Sunday, 14 July 2013

Beyma 15XA38Nd Box - Further design

Following on from previous blog entries: here and here, I have recently dug out the Martin King's MLTL spreadsheets and applied a ported MLTL design to the Beyma 15XA38Nd. From all the various modelling studies and trials in MathCAD and in Basta, the bass section of the Beyma really does need a larger box to get the most out of the bass response. In the previous scenario, by using a 300 litre box, the modelled response in Basta was almost flat down to 30 Hz with no bass lift. What that really means, is that the design will be an exercise in compromise - bass verses box size. 

But the question in the choice between bass response and box size must include room gain. As I read in a few sites and books, modelling flat down to 20 Hz does not guarantee a good clean bass. The room modes will inevitable add to the bass lift, and if it is flat, it may need to be equalised to reduce the bass response, so that the overall bass response in the room is better. The below shows the difference between a 140 and 250 litre cabinet in Basta. The differences according to the MJK's MathCAD models is less apparent. The difference is basically a cabinet depth of 400 mm verse 650 mm - quite a change. Obviously if I played with the width as well, the depth increase would be marginal. As modelled, the width is 438 mm and the height is 1,100 mm, quite big already.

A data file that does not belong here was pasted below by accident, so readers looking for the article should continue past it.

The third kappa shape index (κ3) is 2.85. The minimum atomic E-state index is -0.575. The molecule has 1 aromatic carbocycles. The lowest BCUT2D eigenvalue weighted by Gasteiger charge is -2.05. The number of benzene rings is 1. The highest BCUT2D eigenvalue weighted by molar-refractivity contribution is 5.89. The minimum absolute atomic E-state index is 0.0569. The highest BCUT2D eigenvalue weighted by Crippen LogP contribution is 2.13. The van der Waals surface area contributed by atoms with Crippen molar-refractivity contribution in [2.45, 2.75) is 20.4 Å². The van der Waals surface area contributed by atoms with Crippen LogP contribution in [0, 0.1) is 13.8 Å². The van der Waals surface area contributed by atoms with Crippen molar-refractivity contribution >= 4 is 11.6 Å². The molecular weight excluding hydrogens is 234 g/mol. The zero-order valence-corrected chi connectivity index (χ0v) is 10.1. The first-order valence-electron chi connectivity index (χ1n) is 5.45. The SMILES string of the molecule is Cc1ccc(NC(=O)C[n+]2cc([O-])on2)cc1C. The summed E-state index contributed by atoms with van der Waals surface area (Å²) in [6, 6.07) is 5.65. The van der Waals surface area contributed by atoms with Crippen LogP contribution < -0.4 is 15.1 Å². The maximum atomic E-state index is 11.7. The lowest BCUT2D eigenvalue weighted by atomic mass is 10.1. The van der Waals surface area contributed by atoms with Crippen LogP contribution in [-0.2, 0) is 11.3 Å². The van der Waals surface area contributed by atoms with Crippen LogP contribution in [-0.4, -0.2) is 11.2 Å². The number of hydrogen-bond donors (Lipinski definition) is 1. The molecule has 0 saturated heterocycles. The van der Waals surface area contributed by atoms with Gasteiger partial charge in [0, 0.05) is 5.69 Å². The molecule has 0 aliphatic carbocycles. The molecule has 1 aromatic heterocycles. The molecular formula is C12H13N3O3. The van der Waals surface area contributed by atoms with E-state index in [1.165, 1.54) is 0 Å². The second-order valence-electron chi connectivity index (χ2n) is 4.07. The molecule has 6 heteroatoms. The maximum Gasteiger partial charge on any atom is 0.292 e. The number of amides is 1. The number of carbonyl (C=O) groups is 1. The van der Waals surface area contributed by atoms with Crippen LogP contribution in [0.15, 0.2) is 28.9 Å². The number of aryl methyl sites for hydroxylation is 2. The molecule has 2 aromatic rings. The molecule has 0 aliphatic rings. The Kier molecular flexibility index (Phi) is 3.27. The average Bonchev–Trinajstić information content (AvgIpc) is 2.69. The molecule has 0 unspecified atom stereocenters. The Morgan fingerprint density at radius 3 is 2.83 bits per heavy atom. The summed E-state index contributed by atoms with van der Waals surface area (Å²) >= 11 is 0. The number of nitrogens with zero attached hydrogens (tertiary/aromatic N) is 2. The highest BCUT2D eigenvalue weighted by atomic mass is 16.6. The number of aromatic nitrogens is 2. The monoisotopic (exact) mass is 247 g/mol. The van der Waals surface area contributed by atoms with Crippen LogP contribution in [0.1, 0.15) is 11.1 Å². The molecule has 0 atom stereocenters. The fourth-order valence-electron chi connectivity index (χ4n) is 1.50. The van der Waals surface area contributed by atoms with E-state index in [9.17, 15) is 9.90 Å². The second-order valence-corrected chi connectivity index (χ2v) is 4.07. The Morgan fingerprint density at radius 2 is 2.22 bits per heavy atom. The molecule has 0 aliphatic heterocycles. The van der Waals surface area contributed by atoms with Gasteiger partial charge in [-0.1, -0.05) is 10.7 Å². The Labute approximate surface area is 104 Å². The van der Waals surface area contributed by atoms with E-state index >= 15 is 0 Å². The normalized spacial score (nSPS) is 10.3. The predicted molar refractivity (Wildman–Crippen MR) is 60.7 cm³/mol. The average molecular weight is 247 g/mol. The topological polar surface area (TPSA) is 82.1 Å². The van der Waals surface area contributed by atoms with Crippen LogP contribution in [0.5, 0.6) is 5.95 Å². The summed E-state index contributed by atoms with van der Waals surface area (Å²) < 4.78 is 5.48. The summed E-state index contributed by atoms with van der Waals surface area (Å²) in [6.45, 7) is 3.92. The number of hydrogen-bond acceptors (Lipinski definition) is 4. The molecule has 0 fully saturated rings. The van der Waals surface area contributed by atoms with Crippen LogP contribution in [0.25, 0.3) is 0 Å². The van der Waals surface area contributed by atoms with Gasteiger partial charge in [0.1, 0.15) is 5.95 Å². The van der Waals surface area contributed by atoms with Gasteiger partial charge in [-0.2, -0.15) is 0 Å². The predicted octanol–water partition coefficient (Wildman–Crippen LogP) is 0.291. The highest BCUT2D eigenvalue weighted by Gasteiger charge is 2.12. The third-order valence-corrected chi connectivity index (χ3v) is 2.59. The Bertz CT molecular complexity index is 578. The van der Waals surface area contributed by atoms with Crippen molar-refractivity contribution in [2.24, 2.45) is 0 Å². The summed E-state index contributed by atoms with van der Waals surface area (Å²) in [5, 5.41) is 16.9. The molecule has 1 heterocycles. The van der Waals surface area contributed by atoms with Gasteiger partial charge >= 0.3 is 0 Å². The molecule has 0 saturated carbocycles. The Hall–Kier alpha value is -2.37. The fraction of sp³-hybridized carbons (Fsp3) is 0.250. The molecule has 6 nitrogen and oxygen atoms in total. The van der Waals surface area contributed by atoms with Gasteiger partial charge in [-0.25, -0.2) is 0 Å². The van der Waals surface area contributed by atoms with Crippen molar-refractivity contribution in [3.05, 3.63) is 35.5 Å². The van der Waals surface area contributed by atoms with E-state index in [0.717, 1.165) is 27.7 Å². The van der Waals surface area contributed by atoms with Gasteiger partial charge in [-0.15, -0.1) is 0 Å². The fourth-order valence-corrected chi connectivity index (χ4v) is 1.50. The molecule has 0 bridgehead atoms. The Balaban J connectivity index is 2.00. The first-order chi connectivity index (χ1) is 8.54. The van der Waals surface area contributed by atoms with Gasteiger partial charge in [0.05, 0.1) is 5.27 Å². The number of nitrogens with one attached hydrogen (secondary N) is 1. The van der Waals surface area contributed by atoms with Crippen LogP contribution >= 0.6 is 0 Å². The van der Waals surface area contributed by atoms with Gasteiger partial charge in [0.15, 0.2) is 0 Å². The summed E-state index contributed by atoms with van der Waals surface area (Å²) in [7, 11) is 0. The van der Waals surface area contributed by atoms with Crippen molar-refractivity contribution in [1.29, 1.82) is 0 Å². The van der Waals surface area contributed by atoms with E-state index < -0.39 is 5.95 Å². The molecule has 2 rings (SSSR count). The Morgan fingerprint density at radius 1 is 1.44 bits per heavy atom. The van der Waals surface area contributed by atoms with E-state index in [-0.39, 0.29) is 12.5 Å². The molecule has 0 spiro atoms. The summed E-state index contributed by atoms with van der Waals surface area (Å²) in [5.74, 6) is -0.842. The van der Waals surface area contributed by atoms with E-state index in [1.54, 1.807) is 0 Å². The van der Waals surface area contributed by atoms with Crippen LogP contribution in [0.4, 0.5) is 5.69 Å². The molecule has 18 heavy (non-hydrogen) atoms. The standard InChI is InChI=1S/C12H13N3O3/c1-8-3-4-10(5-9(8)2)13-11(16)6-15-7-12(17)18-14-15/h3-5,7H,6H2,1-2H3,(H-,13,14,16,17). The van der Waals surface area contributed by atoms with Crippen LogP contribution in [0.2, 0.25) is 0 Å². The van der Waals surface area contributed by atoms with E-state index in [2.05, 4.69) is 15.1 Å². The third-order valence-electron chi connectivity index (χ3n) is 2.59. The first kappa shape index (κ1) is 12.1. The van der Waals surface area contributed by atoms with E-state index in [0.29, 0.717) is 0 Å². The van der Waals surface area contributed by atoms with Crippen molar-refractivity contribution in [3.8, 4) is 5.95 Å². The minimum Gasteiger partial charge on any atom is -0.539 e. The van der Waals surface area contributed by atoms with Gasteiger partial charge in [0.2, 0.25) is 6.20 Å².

Basta with 140 l cabinet.

Basta with 250 l cabinet

Based on the Basta model, here is the various points at which the predicted response hits 90 dB (-6 dB) and 95 dB (-1 dB). Generally the other frequencies sit between 96 and 96 dB.

140 litres = 34.5 Hz and 52.6 Hz (∆ 18.1 Hz)
160 litres = 32.8 Hz and 48.8 Hz (∆ 16.0 Hz)
180 litres = 31.7 Hz and 45.2 Hz (∆ 13.5 Hz)
200 litres = 30.9 Hz and 41.8 Hz (∆ 10.9 Hz)
220 litres = 30.4 Hz and 39.1 Hz (∆ 8.7 Hz)
250 litres = 29.8  Hz and 36.3 Hz (∆ 6.5 Hz)
300 litres = 29.1 Hz and 34.0 Hz (∆ 4.9 Hz)

I have also added the difference in Hz between the -6 and -1 dB points. It interesting to note that there is quite a difference going from 180 to 200 litres, as compared with the other steps in volume. What the delta represents is the sharpest of the corner, obviously as the volume gets larger, the corner point - per se - becomes more and more sharp, and eventually becomes a hump. At 1000 litres the hump is about 101 dB, but the 90 dB point is at 28 Hz.

Looking at the various graphs, I would have to say that as a pure modelled frequency response 240 litres does look to be very appealing. But as mentioned before, I must consider room gain, and then determine the volume based on that parameter. So now, the next step is to estimate the room gain in my two potential listening rooms....

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